Some of you (specifically T. Anne *grin*) were wondering about the call.
Well, it came as a surprise and was different than I expected. I had some fulls out but Les only had a proposal. I'd sent a status-check e-mail and he asked me a few questions about the story. Next thing I knew, he sent another e-mail offering representation.
So it wasn't a phone call, but that was fine with me.
I was nervous and excited. I had to keep rereading that e-mail to see if it said what I thought it did.
After that, I contacted the list of agents who had my full. There's a certain process to follow in this type of situation and I wanted to make sure I did it right. The BookEnds blog and Rachelle Gardner's blog both have archived posts on how to handle an offer of representation. For my checklist, I used a post on Nathan Bransford's site. HERE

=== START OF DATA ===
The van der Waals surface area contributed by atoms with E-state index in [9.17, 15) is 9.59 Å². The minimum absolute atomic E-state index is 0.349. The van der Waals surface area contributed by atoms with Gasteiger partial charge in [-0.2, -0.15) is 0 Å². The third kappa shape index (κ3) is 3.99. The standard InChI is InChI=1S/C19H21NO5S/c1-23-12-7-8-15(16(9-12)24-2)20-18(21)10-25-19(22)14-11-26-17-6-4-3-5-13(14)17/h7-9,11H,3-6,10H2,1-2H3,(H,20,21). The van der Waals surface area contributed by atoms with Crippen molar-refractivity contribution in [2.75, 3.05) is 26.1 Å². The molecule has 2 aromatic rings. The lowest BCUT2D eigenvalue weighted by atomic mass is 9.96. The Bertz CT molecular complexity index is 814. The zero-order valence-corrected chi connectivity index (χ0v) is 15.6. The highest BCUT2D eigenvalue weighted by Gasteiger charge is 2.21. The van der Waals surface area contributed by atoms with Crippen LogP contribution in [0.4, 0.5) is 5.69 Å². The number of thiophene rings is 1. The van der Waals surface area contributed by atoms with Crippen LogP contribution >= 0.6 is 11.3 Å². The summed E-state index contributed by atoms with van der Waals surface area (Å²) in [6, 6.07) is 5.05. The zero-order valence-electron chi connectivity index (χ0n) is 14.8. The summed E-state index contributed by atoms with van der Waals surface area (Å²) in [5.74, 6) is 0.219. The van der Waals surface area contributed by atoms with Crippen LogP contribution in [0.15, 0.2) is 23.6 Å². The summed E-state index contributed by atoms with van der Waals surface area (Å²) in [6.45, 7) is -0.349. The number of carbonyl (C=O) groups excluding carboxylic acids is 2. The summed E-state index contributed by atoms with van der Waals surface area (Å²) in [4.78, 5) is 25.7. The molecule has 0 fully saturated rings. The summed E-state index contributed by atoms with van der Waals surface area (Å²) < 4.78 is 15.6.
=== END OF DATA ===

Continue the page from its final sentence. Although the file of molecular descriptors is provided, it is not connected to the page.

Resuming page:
The stats on responses were kind of interesting. Out of four agents who'd recently requested the full, one immediately declined representation, another never responded, and the remaining two said they'd read it over the weekend. Of those two, one got it read and also offered representation.
That made me even more nervous!
This is why it's really important to know what your priorities are when selecting an agent. It's also important not to be afraid to ask questions, especially if you can't find the answers online.
In the end, after praying and worrying and pestering my writer friends :-), I felt like I should go with industry veteran, Les Stobbe.
Does he meet all my secret hopes for an agent? Like a marriage, no. But I really love his strengths and I don't mind his weaknesses. I had to figure out my priorities and what would matter to me.
So I e-mailed him back and accepted his wonderful offer. :-)
I think with this whole process it's important to show thankfulness, to be polite and considerate of those agents involved.
What are your priorities when it comes to an agent? If two offered you representation, how would you choose?